Veterans and dignitaries gather to mark RAF Foundation Day

Veterans mark RAF Foundation Day. Picture by Frank Copper SUS-150404-103458001
Veterans mark RAF Foundation Day. Picture by Frank Copper SUS-150404-103458001

Veterans marked the creation of the Royal Air Force (RAF) at a ceremony on April 1 in the town centre.

The event, which was jointly sponsored by the Royal Air Forces Association (RAFA) and Hastings & St Leonards Veterans Association (HSVA), saw standard bearers gather in Queen’s Square by the Town Hall.

I found it amusing that our anti-Soviet threat depended on people like Dad commuting on the 134 ‘bus!

Kevin Boorman

Led by the Queen’s Colour and followed by the Standards of RAFA, HSVA and others, veterans marched through Queens Square to the Town Hall.

Kevin Boorman’s father, Lew, who is now 82, was a guest at the event.

Kevin said: “My dad was a guest because he used to work at RAF Fairlight (but actually just within the Hastings boundary).

“The event was held to mark the anniversary of the founding of the RAF on April 1, 1918.

“I spoke on his behalf because he didn’t really want to speak himself, as he’s quite frail, and in a wheelchair.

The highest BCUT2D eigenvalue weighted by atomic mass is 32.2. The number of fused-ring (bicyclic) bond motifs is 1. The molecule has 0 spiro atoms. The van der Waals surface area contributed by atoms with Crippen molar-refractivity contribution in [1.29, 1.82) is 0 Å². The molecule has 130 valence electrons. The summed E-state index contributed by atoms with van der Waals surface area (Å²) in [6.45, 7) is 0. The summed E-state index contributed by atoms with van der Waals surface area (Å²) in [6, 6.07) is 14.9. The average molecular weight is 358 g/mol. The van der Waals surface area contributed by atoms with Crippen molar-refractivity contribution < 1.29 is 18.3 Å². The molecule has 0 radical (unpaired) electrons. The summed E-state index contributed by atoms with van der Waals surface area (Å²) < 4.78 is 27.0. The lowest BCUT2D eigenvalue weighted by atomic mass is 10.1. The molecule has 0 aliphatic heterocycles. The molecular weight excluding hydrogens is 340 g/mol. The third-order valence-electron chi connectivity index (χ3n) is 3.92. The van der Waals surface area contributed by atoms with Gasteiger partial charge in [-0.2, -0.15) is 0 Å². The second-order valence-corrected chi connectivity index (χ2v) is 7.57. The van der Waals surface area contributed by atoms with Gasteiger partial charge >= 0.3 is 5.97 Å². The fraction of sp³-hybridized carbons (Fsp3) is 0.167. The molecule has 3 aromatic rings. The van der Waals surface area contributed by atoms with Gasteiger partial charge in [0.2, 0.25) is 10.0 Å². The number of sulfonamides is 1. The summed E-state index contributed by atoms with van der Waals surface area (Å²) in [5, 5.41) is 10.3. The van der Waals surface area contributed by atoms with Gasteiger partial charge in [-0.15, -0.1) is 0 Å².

“I gave a brief history of the station. RAF Fairlight was a radar station, operational by September 1940. After D-Day, in 1944, the doodlebug campaign started and RAF Fairlight was upgraded, with additional radar, and a specialist tracking console. It included a photographic section, radio signals analysts, controllers, engineers, operators and clerks, with the whole site being surrounded by light and heavy anti-aircraft guns.

“Fairlight was downgraded again after the doodlebug campaign finished.

“But in the early 1950s RAF Fairlight was chosen to participate in the ‘ROTOR’ project, built to counter the threat of attack by Soviet bombers, with new, more powerful radar coming on line in August 1952. It was at this time Dad worked there, he was acting sergeant in charge of one of the operations rooms. He initially lived on the base, he remembers 32 sleeping to a billet, but then travelled from his home in Church Road, commuting on the 134 ‘bus. I found it amusing that our anti-Soviet threat depended on people like Dad commuting on the 134 ‘bus!

“Rapidly advancing technology meant the station was redundant by 1956, and it remained on a ‘care and maintenance’ basis until the early 1960s. In 1962 it was surveyed by the then County Borough of Hastings as a possible site for the Hastings area Civil Defence Control, but this scheme was abandoned in 1964. The buildings were demolished in 1973.

“Interestingly, when Dad was there the station was run by a woman, Flt Lt Mitchener – Dad never knew her Christian name, he simply referred to her as Ma’am! Dad said he still has good memories of his time at RAF Fairlight, and of the great camaraderie there.”